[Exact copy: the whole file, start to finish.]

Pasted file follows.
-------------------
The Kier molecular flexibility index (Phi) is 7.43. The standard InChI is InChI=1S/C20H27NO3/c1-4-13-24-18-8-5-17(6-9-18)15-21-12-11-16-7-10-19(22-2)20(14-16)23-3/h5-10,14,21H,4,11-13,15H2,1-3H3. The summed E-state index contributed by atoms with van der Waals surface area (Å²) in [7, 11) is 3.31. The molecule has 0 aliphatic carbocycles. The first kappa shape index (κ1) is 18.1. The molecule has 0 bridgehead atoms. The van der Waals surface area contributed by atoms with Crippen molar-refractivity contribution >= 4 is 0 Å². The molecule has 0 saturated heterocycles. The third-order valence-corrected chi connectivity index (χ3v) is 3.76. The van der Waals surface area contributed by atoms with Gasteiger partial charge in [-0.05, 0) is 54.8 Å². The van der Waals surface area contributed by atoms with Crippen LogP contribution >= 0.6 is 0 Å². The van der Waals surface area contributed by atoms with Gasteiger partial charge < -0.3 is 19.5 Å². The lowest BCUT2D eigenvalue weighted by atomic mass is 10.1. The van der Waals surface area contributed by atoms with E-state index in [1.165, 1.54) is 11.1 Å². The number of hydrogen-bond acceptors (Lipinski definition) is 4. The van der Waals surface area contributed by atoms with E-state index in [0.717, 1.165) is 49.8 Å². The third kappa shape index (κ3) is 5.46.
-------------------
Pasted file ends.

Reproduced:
The Kier molecular flexibility index (Phi) is 7.43. The standard InChI is InChI=1S/C20H27NO3/c1-4-13-24-18-8-5-17(6-9-18)15-21-12-11-16-7-10-19(22-2)20(14-16)23-3/h5-10,14,21H,4,11-13,15H2,1-3H3. The summed E-state index contributed by atoms with van der Waals surface area (Å²) in [7, 11) is 3.31. The molecule has 0 aliphatic carbocycles. The first kappa shape index (κ1) is 18.1. The molecule has 0 bridgehead atoms. The van der Waals surface area contributed by atoms with Crippen molar-refractivity contribution >= 4 is 0 Å². The molecule has 0 saturated heterocycles. The third-order valence-corrected chi connectivity index (χ3v) is 3.76. The van der Waals surface area contributed by atoms with Gasteiger partial charge in [-0.05, 0) is 54.8 Å². The van der Waals surface area contributed by atoms with Crippen LogP contribution >= 0.6 is 0 Å². The van der Waals surface area contributed by atoms with Gasteiger partial charge < -0.3 is 19.5 Å². The lowest BCUT2D eigenvalue weighted by atomic mass is 10.1. The van der Waals surface area contributed by atoms with E-state index in [1.165, 1.54) is 11.1 Å². The number of hydrogen-bond acceptors (Lipinski definition) is 4. The van der Waals surface area contributed by atoms with E-state index in [0.717, 1.165) is 49.8 Å². The third kappa shape index (κ3) is 5.46.